From the September 15 edition of CNN's The Lead with Jake Tapper:
JAKE TAPPER (HOST): The reason that you bring up the immigration and trade is because Mr. Trump has promised 25 million jobs over the next ten years and you think that kind of job growth is not feasible, Mark, with these other components, including immigration.
MARK ZANDI: No, it's not feasible. The reason is -- the only way you would get there is if you significantly increased immigration. In fact, you would have to more than double current legal immigration into the country to have enough people here to actually create that many jobs. The simple reason is that the Baby Boom generation -- that's the big Baby Boom generation that people in their 50s and early 60s -- they're retiring, and they're going to retire en masse over the next ten years. And so the labor force -- if we don't change immigration law, if we don’t allow more immigrants in the country, the growth in the labor force -- and the labor force is the people who are willing and able to work -- is going to grow very, very slowly so that it's mathematically impossible to create that many jobs.
TAPPER: Interesting. And Doug, let me ask you, Mr. Trump first promised that the U.S. economy would grow at a 3.5 percent rate. Then he said it’s his goal to get the U.S. economy to grow at a 4 percent rate, possibly even more. Are those figures possible or are they likely?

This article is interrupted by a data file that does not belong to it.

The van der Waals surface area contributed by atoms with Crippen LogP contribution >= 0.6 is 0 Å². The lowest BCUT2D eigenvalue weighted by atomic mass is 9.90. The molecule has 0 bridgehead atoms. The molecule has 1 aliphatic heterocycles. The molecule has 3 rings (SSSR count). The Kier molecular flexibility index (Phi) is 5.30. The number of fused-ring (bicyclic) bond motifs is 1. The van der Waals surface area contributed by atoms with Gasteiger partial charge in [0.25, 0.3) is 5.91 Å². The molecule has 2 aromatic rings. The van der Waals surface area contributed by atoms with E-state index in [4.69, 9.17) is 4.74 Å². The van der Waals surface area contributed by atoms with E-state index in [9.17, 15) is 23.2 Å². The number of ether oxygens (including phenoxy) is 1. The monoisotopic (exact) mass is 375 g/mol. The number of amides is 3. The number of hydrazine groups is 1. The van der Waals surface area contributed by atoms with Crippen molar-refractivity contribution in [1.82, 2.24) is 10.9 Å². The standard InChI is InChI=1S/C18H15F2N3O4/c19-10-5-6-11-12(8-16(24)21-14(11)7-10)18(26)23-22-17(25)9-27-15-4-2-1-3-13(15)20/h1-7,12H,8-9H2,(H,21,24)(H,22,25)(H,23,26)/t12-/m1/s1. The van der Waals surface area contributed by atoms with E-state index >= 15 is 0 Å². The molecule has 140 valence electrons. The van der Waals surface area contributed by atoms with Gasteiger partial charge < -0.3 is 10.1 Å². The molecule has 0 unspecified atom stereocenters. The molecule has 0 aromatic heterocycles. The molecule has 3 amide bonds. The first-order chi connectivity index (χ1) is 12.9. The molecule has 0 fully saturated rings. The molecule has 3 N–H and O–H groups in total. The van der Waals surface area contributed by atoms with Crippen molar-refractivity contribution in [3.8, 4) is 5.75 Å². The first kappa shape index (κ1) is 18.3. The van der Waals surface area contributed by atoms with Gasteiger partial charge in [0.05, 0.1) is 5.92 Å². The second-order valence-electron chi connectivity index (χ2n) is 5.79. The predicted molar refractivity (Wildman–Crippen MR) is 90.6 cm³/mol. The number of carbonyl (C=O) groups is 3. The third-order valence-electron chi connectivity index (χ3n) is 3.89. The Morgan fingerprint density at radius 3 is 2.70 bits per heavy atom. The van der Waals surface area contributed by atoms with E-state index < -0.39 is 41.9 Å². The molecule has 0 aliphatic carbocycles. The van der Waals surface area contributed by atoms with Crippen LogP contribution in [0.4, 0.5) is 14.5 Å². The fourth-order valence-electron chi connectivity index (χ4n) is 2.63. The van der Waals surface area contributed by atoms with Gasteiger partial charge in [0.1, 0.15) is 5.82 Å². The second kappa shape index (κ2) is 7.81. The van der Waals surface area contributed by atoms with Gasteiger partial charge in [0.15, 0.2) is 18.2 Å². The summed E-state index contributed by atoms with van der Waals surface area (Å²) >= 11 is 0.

DOUGLAS HOLTZ-EAKIN: They're not likely. Mark’s on to the right arithmetic. GDP output, the economy, however you want to label it, grows because we have workers and you can have growth in the number of workers -- that’s going to be slow -- or output per worker productivity. So he needs a productivity boom of unprecedented proportions to get to those kinds of numbers. And the places he’s pointing to -- energy, I don't think so. I am a big critic of the Obama administration's regulatory burden, but getting rid of that isn't going to deliver a percentage point of growth. So it's hard to make this all add up, especially when you add in the negatives. The immigration is a negative and trade is a negative. So, he's going to try to make it all add up and grow more rapidly -- I give him points for that -- but the numbers aren't there.
TAPPER: Mr. Trump said today the Fed -- the Federal Reserve -- is quote, “totally being controlled politically.” The Fed, obviously, is an independent agency. James Pethokoukis, who writes about the economy for the American Enterprise Institute, responded to that accusation on Twitter. He wrote, quote, “So Trump is deliberately smearing US Central banks so people will think an economy where jobs/incomes are growing is artificial and will crash.” Mark, is that what Trump's doing, or is there any evidence that he is right?
ZANDI: No, there is no evidence that he is right. I don't think it's productive to argue that the Federal Reserve is conducting monetary policy, setting interest rates, for political reasons. There is absolutely no evidence of that and it does no one any good. I just think that's patently false and wrong. And again, it's not helpful. I don't think that's the thing that would lead to investors that are confident about the U.S. economy, invest in the U.S. economy and drive this economy forward. So, no that’s just wrong.
TAPPER: What do you think, Doug?
HOLTZ-EAKIN: Jake, I think Mark’s being too nice. It's counter productive and something that no presidential candidate should do. And if you think about it, what he is saying is the Fed, they do what the administration wants them to do. If elected, he would be appointing Fed officials. Is that what he wants people to think about his Fed officials? It's a very bad place for him to go.